cooking melbourne

Discovering Melbourne's Artisan Foods and Produce

Peperonata pizza

Pizza – You Never Stop Learning


 They say you never stop learning in life and with pizza there is a lot to learn about this simple combination of flour, water and yeast. I’ve been making pizza at home for years and while I have been largely happy with the outcomes I’m always happy to improve my technique. My earliest efforts were with a quick dough, made in a little under an hour, as recipe books suggested but later I learnt that proving and resting the dough for hours, overnight or even a couple of days made for better tasting pizza. I was also guilty of rolling the dough out with a rolling pin, like so many recipes instructed. It wasn’t until my nephew starting working in a pizza parlor that I took his lead and used my hands so as not to flatten the air bubbles created by the yeast. I also learnt from him some golden rules on moisture content and weighing my dough balls so each pizza was the same thickness. Now I’m a real pro at home-made pizza. If my lengthy instructions are not your thing watch my youtube, Let’s Make Pizza, instead.

Part One: Pizza Dough

Enough for 3 medium sized 28- 30 cm pizzas

  • 450 g bread flour (Caputo 00 pizza flour or Lauke Wallaby bread flour)
  • 280 ml water
  • 1 tsp salt
  • 10 ml milk
  • 20 ml olive oil
  • 1 tsp freeze-dried yeast (Fermipan or similar)

How wet should my dough be? 

Estimating the amount of hydration takes a little bit of maths.

 volume liquid (ml) / weight flour (grams) x 100 = % hydration

Baking in the home oven, where baking times for pizza are much longer, 65-70% hydration is ideal  (310 ml liquid/450 g flour= 0.68 x 100= 68%). If using a very hot pizza oven and therefore baking for a very short time then 60% hydration is best.

Milk and olive oil give a softer crumb but can be omitted. In Naples they don’t add it.

MIX the salt with the flour. Mix the liquids together with the yeast and add to the flour. Mix with a mixer using a dough hook for 10 minutes. The dough will be sticky at first and gradually come away from the sides of the bowl. It is ready when it starts to form a ball. Dust your hands with flour and give it a gently knead, forming a ball and transfer to a bowl for proving. It should be smooth and silky in texture. Cover with a tea towel or plastic wrap smeared with a little oil to stop the dough sticking to the wrap when it rises. If your bowl is very deep you may not need to do this.  Make sure you poke a hole in the plastic wrap to allow the yeast to breathe.

PROVE Leave at room temperature to prove for 2 or 3 hours. When it rises knock it back with a punch and a few inward folds (approx every 45 min or hour). You can do this in the bowl with slightly wet fingers to stop the dough sticking to your fingers. Prove overnight or longer in the fridge to develop more character if you wish. Just bring it out to room temperature and out of the cold bowl a couple of hours before.

WEIGH YOUR DOUGH BALLS Divide the dough into roughly 250-260 g dough balls; enough for a 30 cm diameter pizza. Place the balls on a tray well dusted with flour and cover until ready to bake pizzas.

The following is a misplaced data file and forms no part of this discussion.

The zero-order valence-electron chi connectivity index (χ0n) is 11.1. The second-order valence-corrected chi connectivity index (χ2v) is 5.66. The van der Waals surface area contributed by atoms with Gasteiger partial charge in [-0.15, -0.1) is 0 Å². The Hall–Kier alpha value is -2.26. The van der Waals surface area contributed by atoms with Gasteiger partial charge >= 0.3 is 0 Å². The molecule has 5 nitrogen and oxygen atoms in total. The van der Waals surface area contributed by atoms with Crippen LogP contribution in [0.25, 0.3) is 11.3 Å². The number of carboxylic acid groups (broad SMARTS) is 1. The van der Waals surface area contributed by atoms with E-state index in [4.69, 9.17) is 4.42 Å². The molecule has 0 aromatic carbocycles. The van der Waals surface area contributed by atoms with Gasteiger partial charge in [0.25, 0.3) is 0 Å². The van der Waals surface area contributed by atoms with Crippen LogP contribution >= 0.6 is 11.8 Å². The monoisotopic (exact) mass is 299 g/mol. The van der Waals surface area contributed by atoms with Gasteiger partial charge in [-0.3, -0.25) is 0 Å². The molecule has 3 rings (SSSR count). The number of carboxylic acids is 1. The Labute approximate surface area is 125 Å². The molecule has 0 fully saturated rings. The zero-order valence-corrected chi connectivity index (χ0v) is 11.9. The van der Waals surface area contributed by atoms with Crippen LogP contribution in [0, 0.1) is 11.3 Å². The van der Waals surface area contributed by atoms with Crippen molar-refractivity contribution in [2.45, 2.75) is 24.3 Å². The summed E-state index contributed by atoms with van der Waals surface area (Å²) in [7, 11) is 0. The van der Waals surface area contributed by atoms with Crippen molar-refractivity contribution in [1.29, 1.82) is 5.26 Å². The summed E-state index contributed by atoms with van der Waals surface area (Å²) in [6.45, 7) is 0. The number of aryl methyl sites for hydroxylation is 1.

Part 2 – Forming and Baking the Pizza 

HEAT Heat the oven with the pizza stone if you have one. Place the stone in the middle rack of the oven. Heat to 220 C fan forced with the option of using the top grill for all or the last 2 minutes of the baking time, depending on how hot your oven runs.

PREPARE YOUR TOPPINGS so they are ready to go. Just like a pizzeria.

The basics

tomato passata – in a bowl with spoon ready for smearing the pizza base

bocconcini cheese – sliced into a bowl.

Other suggested toppings 

Italian style pure pork sausage removed from casing and pinched off into balls

skinned peppers

grilled eggplant slices or zucchini

zucchini flowers (great with burrata)

thinly sliced mushroom or tiny preserved porcini mushrooms

preserved artichokes 

olives, anchovies, capers

N’duja (a spicy, spreadable pork sausage)


crushed garlic or confit garlic

Add these type of ingredients on top, once the pizza is cooked

thin slices of prosciutto

smoked salmon  (great with capers and sorrel leaves)

rocket, sorrel or basil

extra virgin oil oil, particularly with garlic pizza

Don’t go overboard with your toppings, remember less is more when it comes to an Italian pizza.

BRUSH TRAY WITH  OIL Brush a quiche tray or a flat pizza tray with oil. Do this well as you need to be able to slide the pizza off the tray and onto the stone for the final few minutes of baking.  If not using a pizza stone use a pizza tray with holes to improve heat penetration. 

DON’T USE A ROLLING PIN TO FORM THE PIZZAS  A rolling pin will flatten the dough, removing all the air pockets. Ideally you want a thin middle and a puffy, toasted crust; what Italians call the cornicione. (Where the word cornice comes from but hopefully it won’t taste like plaster of Paris).

USE YOUR FINGERS AND BACK OF HANDS Watch my YouTube to see how to shape the pizza. Use your fingers to gently flatten and extend the dough. Lift the circle onto the back of your hands and rotate it, gradually stretching it outwards.  As soon as you have formed the pizza place it on the greased tray and smear with tomato passata. Place cheese and your toppings on, avoiding the cornicione. 

INTO THE OVEN Place pizza and tray on the hot pizza stone and bake for 4-5 minutes 220 deg C fan forced. Whether you use the grill at this point will depend on your oven.

After 5 minutes remove the metal tray using a spatula and a pair of tongs. Let the pizza bake directly in the stone for another 2-3 minutes.

Slide the pizza onto a wooden board when done, leaving the stone in the oven ready for the next pizza.

Eat Make Bake Repeat 


cooking melbourne • June 6, 2021

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